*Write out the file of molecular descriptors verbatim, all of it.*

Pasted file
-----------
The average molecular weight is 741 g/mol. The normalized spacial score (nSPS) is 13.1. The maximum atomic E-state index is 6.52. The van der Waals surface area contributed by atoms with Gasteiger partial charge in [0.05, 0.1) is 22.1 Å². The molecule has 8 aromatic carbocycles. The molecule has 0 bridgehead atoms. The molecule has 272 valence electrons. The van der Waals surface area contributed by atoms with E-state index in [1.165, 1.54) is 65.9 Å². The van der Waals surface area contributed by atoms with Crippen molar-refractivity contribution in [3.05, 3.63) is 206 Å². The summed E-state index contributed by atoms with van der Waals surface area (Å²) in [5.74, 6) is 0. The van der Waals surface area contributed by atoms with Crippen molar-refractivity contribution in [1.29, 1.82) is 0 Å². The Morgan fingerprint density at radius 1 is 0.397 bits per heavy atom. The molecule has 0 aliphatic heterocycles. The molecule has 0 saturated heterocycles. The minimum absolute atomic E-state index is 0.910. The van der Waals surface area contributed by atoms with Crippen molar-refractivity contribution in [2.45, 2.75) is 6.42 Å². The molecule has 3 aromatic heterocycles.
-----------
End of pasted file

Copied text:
The average molecular weight is 741 g/mol. The normalized spacial score (nSPS) is 13.1. The maximum atomic E-state index is 6.52. The van der Waals surface area contributed by atoms with Gasteiger partial charge in [0.05, 0.1) is 22.1 Å². The molecule has 8 aromatic carbocycles. The molecule has 0 bridgehead atoms. The molecule has 272 valence electrons. The van der Waals surface area contributed by atoms with E-state index in [1.165, 1.54) is 65.9 Å². The van der Waals surface area contributed by atoms with Crippen molar-refractivity contribution in [3.05, 3.63) is 206 Å². The summed E-state index contributed by atoms with van der Waals surface area (Å²) in [5.74, 6) is 0. The van der Waals surface area contributed by atoms with Crippen molar-refractivity contribution in [1.29, 1.82) is 0 Å². The Morgan fingerprint density at radius 1 is 0.397 bits per heavy atom. The molecule has 0 aliphatic heterocycles. The molecule has 0 saturated heterocycles. The minimum absolute atomic E-state index is 0.910. The van der Waals surface area contributed by atoms with Crippen molar-refractivity contribution in [2.45, 2.75) is 6.42 Å². The molecule has 3 aromatic heterocycles.